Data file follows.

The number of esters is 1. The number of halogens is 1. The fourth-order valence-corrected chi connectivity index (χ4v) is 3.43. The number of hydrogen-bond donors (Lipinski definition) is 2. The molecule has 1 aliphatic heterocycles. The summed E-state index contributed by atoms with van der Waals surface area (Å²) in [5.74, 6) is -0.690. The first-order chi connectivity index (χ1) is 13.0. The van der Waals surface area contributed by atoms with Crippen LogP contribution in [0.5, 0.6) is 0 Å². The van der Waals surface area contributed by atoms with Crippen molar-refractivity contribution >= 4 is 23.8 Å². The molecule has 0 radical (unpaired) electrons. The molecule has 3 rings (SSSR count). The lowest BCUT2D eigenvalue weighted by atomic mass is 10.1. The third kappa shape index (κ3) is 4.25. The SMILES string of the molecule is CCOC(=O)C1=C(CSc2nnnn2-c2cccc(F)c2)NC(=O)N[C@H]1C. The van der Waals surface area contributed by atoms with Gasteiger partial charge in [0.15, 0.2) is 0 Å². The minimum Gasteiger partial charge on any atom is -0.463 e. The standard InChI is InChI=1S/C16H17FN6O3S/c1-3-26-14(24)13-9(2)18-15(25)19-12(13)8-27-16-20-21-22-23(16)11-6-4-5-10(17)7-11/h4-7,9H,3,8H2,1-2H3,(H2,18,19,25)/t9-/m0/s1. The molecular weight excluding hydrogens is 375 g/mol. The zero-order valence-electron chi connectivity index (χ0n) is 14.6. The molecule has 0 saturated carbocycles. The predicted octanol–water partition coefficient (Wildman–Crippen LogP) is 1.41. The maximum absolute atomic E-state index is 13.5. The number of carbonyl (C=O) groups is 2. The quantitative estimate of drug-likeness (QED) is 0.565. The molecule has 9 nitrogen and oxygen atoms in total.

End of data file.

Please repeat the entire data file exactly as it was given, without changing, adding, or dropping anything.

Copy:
The number of esters is 1. The number of halogens is 1. The fourth-order valence-corrected chi connectivity index (χ4v) is 3.43. The number of hydrogen-bond donors (Lipinski definition) is 2. The molecule has 1 aliphatic heterocycles. The summed E-state index contributed by atoms with van der Waals surface area (Å²) in [5.74, 6) is -0.690. The first-order chi connectivity index (χ1) is 13.0. The van der Waals surface area contributed by atoms with Crippen LogP contribution in [0.5, 0.6) is 0 Å². The van der Waals surface area contributed by atoms with Crippen molar-refractivity contribution >= 4 is 23.8 Å². The molecule has 0 radical (unpaired) electrons. The molecule has 3 rings (SSSR count). The lowest BCUT2D eigenvalue weighted by atomic mass is 10.1. The third kappa shape index (κ3) is 4.25. The SMILES string of the molecule is CCOC(=O)C1=C(CSc2nnnn2-c2cccc(F)c2)NC(=O)N[C@H]1C. The van der Waals surface area contributed by atoms with Gasteiger partial charge in [0.15, 0.2) is 0 Å². The minimum Gasteiger partial charge on any atom is -0.463 e. The standard InChI is InChI=1S/C16H17FN6O3S/c1-3-26-14(24)13-9(2)18-15(25)19-12(13)8-27-16-20-21-22-23(16)11-6-4-5-10(17)7-11/h4-7,9H,3,8H2,1-2H3,(H2,18,19,25)/t9-/m0/s1. The molecular weight excluding hydrogens is 375 g/mol. The zero-order valence-electron chi connectivity index (χ0n) is 14.6. The molecule has 0 saturated carbocycles. The predicted octanol–water partition coefficient (Wildman–Crippen LogP) is 1.41. The maximum absolute atomic E-state index is 13.5. The number of carbonyl (C=O) groups is 2. The quantitative estimate of drug-likeness (QED) is 0.565. The molecule has 9 nitrogen and oxygen atoms in total.